I think time invested into studying real analysis pays off because then you can later study measure theory, functional analysis and more advanced probability to deal with curse of dimensionality and whatnot.
edit: I started studying the book linked above starting from chapter 4 since the first 3 chapters are familiar from discrete math. Then did chapter 5, skimmed chapters 6(little linear algebra), 7, 8 (most "transition to higher math" books contain this stuff) and am currently in chapter 9.
My previous college calculus was far from the rigour of Rudin but also far from a cookbook flavour. Unless by 'cookbook' you mean the chain rule and differentials of standard forms. It's not that hard to teach this stuff at least it's no harder than, say, geometry. I found trigonometry far more difficult.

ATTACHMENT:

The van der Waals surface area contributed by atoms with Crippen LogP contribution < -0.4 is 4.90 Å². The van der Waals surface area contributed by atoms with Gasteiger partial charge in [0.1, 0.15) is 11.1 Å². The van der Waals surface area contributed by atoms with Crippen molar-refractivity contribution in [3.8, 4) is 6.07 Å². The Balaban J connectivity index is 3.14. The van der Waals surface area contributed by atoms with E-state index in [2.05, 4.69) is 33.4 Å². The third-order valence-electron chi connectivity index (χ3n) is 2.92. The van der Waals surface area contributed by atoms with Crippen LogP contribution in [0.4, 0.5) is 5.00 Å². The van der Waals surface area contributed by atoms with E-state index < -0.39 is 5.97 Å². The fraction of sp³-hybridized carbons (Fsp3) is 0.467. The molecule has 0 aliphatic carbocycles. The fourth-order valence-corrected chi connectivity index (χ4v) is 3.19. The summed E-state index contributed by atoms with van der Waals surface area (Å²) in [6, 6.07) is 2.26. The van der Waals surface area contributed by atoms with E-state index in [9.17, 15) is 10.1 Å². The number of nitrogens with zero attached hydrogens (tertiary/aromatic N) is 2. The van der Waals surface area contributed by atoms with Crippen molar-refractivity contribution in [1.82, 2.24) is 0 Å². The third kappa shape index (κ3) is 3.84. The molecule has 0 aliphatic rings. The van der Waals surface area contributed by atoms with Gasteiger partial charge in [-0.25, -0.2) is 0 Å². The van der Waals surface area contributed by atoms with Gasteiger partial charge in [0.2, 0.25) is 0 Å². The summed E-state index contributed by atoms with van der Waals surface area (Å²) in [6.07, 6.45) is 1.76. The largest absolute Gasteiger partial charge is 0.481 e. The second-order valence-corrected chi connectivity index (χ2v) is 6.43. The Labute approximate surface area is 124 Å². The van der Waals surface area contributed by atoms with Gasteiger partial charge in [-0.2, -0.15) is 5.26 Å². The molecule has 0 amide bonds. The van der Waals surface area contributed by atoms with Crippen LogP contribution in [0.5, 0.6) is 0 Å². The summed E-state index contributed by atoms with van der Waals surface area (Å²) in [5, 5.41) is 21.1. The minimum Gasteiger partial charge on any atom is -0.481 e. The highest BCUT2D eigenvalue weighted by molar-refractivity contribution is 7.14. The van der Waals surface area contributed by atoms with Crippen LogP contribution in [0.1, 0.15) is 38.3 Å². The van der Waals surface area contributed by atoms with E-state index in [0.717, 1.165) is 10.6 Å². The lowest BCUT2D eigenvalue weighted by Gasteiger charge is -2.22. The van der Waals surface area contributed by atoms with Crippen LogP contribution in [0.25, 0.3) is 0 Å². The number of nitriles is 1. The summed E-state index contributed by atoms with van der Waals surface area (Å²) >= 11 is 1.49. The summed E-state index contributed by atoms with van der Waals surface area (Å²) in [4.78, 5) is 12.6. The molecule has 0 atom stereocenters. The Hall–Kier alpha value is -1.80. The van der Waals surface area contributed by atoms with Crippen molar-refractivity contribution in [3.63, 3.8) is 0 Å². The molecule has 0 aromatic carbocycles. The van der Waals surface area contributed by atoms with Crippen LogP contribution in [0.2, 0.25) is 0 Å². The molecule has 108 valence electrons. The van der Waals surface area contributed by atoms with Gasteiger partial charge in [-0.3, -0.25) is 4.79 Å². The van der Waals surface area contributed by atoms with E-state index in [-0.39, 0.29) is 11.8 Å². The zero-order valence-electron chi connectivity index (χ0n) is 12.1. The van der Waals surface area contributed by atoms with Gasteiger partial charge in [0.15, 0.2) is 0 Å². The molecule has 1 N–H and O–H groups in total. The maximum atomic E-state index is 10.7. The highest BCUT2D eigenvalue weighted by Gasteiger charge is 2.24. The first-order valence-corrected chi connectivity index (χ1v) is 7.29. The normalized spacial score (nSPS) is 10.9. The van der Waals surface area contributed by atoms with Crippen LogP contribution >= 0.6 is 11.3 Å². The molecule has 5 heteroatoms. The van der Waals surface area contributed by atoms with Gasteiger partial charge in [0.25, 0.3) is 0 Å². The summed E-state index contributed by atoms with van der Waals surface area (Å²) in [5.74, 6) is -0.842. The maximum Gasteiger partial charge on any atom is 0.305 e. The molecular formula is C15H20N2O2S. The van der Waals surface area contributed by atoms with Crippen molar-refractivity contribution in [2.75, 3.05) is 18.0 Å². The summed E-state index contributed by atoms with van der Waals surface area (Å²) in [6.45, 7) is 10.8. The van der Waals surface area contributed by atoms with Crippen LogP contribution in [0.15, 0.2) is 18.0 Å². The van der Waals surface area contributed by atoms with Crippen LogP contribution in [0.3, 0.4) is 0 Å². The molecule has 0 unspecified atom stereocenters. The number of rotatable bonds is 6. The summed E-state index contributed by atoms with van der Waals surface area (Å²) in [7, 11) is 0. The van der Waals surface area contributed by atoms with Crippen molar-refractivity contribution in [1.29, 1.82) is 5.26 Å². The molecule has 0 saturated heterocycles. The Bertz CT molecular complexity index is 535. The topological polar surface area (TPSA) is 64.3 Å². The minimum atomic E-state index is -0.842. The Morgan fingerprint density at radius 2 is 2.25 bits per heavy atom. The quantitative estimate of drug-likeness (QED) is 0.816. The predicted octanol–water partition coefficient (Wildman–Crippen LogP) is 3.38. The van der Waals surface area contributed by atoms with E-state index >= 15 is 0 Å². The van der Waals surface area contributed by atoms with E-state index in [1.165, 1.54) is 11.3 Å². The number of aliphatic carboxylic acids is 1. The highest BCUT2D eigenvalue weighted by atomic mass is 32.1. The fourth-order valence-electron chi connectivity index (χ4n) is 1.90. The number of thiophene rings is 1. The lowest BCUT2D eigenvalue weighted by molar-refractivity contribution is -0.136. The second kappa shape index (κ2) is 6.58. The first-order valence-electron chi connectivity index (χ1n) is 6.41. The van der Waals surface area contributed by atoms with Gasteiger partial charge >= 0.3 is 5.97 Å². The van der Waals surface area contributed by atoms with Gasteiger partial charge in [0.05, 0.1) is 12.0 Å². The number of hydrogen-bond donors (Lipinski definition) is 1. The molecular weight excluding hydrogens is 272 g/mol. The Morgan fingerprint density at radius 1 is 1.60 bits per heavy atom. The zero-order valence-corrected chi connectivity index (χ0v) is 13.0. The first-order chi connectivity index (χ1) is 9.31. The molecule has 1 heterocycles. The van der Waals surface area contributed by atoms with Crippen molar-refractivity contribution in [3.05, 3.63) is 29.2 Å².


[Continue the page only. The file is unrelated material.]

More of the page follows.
We were first taught limits then came differentiation of polynomials using infitesimals.Chain rule was introduced. Then we ventured into differentiation of other functions. Integration was first introduced much like riemann integrals then came integration as an inverse of differentiation.
http://www.cs.cornell.edu/jeh/book%20June%2014,%202017pdf.pd... (Foundations of Data Science by Bloom/Hopcroft/Kannan)